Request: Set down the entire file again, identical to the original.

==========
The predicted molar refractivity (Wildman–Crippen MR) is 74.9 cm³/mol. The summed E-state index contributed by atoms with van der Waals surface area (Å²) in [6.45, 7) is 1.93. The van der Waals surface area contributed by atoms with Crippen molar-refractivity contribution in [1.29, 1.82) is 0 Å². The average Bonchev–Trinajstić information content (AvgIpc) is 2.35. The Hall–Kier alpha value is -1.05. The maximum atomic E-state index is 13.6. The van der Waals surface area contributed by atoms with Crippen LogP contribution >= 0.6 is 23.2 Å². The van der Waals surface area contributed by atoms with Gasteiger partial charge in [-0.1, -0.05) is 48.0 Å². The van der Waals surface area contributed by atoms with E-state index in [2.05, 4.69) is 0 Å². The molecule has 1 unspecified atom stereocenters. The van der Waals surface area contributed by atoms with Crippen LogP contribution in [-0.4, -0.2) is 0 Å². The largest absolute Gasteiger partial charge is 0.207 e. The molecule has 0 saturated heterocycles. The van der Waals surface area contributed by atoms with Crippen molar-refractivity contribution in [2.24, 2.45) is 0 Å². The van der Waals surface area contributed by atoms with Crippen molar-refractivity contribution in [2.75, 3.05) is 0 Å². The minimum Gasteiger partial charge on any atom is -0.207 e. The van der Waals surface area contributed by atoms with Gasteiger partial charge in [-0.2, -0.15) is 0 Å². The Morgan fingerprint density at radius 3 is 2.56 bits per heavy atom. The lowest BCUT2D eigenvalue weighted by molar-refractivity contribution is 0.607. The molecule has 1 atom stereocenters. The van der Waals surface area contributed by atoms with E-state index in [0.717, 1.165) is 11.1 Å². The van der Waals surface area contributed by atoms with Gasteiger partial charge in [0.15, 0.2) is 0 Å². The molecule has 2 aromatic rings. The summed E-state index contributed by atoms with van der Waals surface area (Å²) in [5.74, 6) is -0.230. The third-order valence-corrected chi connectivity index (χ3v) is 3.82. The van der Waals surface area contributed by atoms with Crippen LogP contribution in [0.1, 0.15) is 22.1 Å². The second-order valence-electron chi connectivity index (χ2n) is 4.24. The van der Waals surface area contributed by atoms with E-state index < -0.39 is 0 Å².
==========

The predicted molar refractivity (Wildman–Crippen MR) is 74.9 cm³/mol. The summed E-state index contributed by atoms with van der Waals surface area (Å²) in [6.45, 7) is 1.93. The van der Waals surface area contributed by atoms with Crippen molar-refractivity contribution in [1.29, 1.82) is 0 Å². The average Bonchev–Trinajstić information content (AvgIpc) is 2.35. The Hall–Kier alpha value is -1.05. The maximum atomic E-state index is 13.6. The van der Waals surface area contributed by atoms with Crippen LogP contribution >= 0.6 is 23.2 Å². The van der Waals surface area contributed by atoms with Gasteiger partial charge in [-0.1, -0.05) is 48.0 Å². The van der Waals surface area contributed by atoms with E-state index in [2.05, 4.69) is 0 Å². The molecule has 1 unspecified atom stereocenters. The van der Waals surface area contributed by atoms with Crippen LogP contribution in [-0.4, -0.2) is 0 Å². The largest absolute Gasteiger partial charge is 0.207 e. The molecule has 0 saturated heterocycles. The van der Waals surface area contributed by atoms with Crippen molar-refractivity contribution in [2.24, 2.45) is 0 Å². The van der Waals surface area contributed by atoms with Crippen molar-refractivity contribution in [2.75, 3.05) is 0 Å². The minimum Gasteiger partial charge on any atom is -0.207 e. The van der Waals surface area contributed by atoms with Gasteiger partial charge in [-0.2, -0.15) is 0 Å². The Morgan fingerprint density at radius 3 is 2.56 bits per heavy atom. The lowest BCUT2D eigenvalue weighted by molar-refractivity contribution is 0.607. The molecule has 1 atom stereocenters. The van der Waals surface area contributed by atoms with E-state index in [0.717, 1.165) is 11.1 Å². The van der Waals surface area contributed by atoms with Gasteiger partial charge in [0.15, 0.2) is 0 Å². The molecule has 2 aromatic rings. The summed E-state index contributed by atoms with van der Waals surface area (Å²) in [5.74, 6) is -0.230. The third-order valence-corrected chi connectivity index (χ3v) is 3.82. The van der Waals surface area contributed by atoms with Crippen LogP contribution in [0.1, 0.15) is 22.1 Å². The second-order valence-electron chi connectivity index (χ2n) is 4.24. The van der Waals surface area contributed by atoms with E-state index < -0.39 is 0 Å².